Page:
WASHINGTON — Former White House counsel Pat Cipollone arrived Friday on Capitol Hill for a private interview with the Jan. 6 committee about his role in trying to prevent then-President Donald Trump from challenging the 2020 presidential election and joining the violent mob that laid siege to the Capitol.
Cipollone had been a sought-after witness after bombshell testimony revealed his apparently desperate and last-ditch efforts to prevent Trump’s actions. The panel was told he warned the defeated president would be charged with “every crime imaginable” if he went to the Capitol on Jan. 6, 2021, trying to stop the certification of Joe Biden’s election. Cipollone was subpoenaed for his testimony.
But the conservative attorney, once a staunch presidential confidant who had defended Trump during his first impeachment trial, had been reluctant to appear formally for an on-record interview. Like other former White House officials, he could claim his counsel to the Republican president is privileged information he is unwilling to share.
The panel said Cipollone is “uniquely positioned to testify” in a letter accompanying the subpoena issued last week.
“Mr. Cipollone repeatedly raised legal and other concerns about President Trump’s activities on January 6th and in the days that preceded,” Chairman Bennie Thompson, D-Miss., said in a statement. “While the Select Committee appreciates Mr. Cipollone’s earlier informal engagement with our investigation, the committee needs to hear from him on the record, as other former White House counsels have done in other congressional investigations.”
Cipollone’s central role came into focus during a surprise committee hearing last week when former White House aide Cassidy Hutchinson described his repeated efforts to stop Trump from joining the mob at the Capitol.
Hutchinson said Cipollone urged her to persuade her boss, chief of staff Mark Meadows, not to let Trump go to the Capitol.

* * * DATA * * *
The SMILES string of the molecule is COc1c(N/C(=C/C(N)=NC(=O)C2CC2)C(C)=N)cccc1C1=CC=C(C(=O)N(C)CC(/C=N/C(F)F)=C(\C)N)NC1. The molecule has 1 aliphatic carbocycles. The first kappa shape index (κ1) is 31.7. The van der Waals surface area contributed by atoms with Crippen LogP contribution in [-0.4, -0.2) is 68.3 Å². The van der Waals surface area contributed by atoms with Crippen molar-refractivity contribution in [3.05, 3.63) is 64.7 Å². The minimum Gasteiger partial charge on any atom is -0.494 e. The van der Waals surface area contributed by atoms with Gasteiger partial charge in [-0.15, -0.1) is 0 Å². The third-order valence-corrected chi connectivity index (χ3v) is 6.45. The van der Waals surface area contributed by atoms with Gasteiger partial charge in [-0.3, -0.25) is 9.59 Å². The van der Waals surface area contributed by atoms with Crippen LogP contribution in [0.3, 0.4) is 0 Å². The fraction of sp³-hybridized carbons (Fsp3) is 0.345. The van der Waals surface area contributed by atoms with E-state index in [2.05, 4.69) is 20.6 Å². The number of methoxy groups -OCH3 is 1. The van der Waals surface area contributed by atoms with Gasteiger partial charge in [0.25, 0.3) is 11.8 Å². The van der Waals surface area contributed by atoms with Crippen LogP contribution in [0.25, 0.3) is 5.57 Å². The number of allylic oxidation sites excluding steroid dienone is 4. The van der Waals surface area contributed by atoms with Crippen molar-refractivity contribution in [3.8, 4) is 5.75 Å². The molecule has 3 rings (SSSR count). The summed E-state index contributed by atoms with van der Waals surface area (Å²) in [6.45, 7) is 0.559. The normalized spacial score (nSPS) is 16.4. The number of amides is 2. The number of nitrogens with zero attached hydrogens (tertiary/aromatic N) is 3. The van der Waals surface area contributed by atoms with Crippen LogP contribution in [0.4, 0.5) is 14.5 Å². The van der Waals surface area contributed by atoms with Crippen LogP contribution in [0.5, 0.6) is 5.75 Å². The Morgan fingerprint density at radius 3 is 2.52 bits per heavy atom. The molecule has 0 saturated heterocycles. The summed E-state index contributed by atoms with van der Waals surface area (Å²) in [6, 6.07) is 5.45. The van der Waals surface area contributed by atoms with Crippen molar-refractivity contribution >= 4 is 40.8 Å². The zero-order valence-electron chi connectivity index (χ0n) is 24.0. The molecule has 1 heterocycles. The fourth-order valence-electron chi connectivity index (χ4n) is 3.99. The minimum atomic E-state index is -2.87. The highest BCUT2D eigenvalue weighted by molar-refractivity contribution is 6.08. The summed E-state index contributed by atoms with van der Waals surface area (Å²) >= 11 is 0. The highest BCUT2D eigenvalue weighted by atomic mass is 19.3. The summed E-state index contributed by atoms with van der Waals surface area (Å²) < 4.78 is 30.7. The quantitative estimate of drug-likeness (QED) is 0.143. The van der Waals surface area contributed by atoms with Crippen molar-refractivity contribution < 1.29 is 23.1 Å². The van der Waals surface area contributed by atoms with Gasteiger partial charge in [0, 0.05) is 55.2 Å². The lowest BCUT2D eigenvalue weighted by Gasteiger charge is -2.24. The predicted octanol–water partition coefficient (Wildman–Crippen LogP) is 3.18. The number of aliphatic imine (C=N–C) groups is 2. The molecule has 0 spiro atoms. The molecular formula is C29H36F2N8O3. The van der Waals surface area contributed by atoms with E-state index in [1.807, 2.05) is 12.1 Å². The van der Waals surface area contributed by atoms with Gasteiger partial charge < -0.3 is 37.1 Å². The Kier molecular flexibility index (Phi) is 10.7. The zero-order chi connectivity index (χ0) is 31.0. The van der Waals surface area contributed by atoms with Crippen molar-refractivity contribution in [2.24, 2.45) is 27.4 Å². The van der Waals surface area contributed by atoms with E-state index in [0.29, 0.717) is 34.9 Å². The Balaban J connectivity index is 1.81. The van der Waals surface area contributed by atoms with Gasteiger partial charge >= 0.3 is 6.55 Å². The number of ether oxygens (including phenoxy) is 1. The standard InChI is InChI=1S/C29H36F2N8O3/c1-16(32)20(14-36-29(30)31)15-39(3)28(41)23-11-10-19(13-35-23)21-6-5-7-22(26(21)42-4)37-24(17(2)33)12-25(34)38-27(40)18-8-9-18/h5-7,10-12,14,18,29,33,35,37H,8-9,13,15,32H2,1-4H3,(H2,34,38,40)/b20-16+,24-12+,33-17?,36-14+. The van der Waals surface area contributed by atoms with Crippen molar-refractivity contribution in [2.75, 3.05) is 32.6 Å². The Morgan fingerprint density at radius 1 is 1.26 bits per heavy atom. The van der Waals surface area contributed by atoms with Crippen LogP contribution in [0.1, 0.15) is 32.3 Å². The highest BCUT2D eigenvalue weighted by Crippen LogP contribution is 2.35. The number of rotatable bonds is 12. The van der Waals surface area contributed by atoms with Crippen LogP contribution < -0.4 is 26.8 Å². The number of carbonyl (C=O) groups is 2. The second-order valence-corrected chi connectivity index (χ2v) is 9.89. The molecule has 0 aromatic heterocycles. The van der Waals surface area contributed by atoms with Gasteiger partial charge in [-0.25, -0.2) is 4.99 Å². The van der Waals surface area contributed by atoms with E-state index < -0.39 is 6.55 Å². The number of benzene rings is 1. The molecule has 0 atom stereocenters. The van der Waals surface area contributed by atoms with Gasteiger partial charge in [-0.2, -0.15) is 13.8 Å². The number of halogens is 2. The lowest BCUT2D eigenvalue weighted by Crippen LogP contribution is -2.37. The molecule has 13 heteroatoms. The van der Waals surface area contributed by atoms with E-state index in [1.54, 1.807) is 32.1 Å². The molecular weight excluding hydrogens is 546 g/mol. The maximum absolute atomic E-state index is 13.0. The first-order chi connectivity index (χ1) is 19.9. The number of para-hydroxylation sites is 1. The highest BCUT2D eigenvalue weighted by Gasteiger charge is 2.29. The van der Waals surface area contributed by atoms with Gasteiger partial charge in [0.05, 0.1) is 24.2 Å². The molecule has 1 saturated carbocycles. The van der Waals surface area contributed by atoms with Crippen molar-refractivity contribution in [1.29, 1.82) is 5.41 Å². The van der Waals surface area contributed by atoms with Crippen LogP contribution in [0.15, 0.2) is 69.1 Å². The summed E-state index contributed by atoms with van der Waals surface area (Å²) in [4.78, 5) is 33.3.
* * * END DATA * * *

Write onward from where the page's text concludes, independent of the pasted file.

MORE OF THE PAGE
Hutchinson testified that she was told Trump was irate when he was ultimately prevented by his security team from going to the Capitol that day. The Secret Service has disputed parts of her account detailing Trump’s actions when she said he lashed out at the driver in the presidential motorcade.
Cipollone was also part of a key meeting on the Sunday before the Jan. 6 attack with Justice Department officials at the White House threatening to resign if Trump went ahead with plans to install a new acting attorney general who would pursue his false claims of voter fraud.
Cipollone and his lawyer, Michael Purpura, who also worked at the Trump White House, did not respond to requests for comment.
Earlier this week, Trump responded to news of Cipollone’s cooperation on his social media platform, Truth Social, calling it bad for the country.
“Why would a future President of the United States want to have candid and important conversations with his White House Counsel if he thought there was even a small chance that this person, essentially acting as a “lawyer” for the Country, may someday be brought before a partisan and openly hostile Committee in Congress,” the former president said.
Associated Press writer Jill Colvin in New York contributed to this report.
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